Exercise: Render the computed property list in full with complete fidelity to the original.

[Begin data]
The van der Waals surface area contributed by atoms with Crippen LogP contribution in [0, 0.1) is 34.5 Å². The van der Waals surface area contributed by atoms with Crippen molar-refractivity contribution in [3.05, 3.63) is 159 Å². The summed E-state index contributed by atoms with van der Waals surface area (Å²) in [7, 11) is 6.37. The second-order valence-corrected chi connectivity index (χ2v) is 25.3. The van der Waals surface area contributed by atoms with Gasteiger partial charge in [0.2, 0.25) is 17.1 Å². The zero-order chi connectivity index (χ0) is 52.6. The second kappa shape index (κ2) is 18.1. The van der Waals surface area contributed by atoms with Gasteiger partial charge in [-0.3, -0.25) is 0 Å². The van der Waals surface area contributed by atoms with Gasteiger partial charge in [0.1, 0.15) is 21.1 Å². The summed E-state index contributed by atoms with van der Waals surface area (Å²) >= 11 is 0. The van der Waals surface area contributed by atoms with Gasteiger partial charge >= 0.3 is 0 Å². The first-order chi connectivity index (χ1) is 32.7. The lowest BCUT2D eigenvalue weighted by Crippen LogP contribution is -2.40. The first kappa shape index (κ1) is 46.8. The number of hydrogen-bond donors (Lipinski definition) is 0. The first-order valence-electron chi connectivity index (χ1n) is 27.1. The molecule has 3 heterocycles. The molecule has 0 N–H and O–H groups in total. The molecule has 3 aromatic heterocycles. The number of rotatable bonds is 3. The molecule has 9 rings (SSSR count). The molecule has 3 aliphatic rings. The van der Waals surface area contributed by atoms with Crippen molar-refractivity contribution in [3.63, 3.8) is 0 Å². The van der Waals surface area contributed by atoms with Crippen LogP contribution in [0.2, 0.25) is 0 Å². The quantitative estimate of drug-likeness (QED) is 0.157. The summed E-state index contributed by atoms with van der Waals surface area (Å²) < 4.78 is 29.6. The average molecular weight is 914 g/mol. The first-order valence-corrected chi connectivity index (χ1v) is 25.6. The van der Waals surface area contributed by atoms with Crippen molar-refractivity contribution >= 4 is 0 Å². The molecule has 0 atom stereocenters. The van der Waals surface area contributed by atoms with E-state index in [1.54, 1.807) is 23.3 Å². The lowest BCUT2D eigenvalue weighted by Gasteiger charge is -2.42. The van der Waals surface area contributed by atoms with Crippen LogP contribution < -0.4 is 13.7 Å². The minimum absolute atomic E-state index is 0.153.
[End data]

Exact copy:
The van der Waals surface area contributed by atoms with Crippen LogP contribution in [0, 0.1) is 34.5 Å². The van der Waals surface area contributed by atoms with Crippen molar-refractivity contribution in [3.05, 3.63) is 159 Å². The summed E-state index contributed by atoms with van der Waals surface area (Å²) in [7, 11) is 6.37. The second-order valence-corrected chi connectivity index (χ2v) is 25.3. The van der Waals surface area contributed by atoms with Gasteiger partial charge in [0.2, 0.25) is 17.1 Å². The zero-order chi connectivity index (χ0) is 52.6. The second kappa shape index (κ2) is 18.1. The van der Waals surface area contributed by atoms with Gasteiger partial charge in [-0.3, -0.25) is 0 Å². The van der Waals surface area contributed by atoms with Gasteiger partial charge in [0.1, 0.15) is 21.1 Å². The summed E-state index contributed by atoms with van der Waals surface area (Å²) >= 11 is 0. The van der Waals surface area contributed by atoms with Gasteiger partial charge >= 0.3 is 0 Å². The first-order chi connectivity index (χ1) is 32.7. The lowest BCUT2D eigenvalue weighted by Crippen LogP contribution is -2.40. The first kappa shape index (κ1) is 46.8. The number of hydrogen-bond donors (Lipinski definition) is 0. The first-order valence-electron chi connectivity index (χ1n) is 27.1. The molecule has 3 heterocycles. The molecule has 0 N–H and O–H groups in total. The molecule has 3 aromatic heterocycles. The number of rotatable bonds is 3. The molecule has 9 rings (SSSR count). The molecule has 3 aliphatic rings. The van der Waals surface area contributed by atoms with Crippen molar-refractivity contribution in [3.63, 3.8) is 0 Å². The van der Waals surface area contributed by atoms with Crippen LogP contribution in [0.2, 0.25) is 0 Å². The quantitative estimate of drug-likeness (QED) is 0.157. The summed E-state index contributed by atoms with van der Waals surface area (Å²) < 4.78 is 29.6. The average molecular weight is 914 g/mol. The first-order valence-corrected chi connectivity index (χ1v) is 25.6. The van der Waals surface area contributed by atoms with Crippen molar-refractivity contribution >= 4 is 0 Å². The molecule has 0 atom stereocenters. The van der Waals surface area contributed by atoms with E-state index in [1.54, 1.807) is 23.3 Å². The lowest BCUT2D eigenvalue weighted by Gasteiger charge is -2.42. The van der Waals surface area contributed by atoms with Crippen LogP contribution < -0.4 is 13.7 Å². The minimum absolute atomic E-state index is 0.153.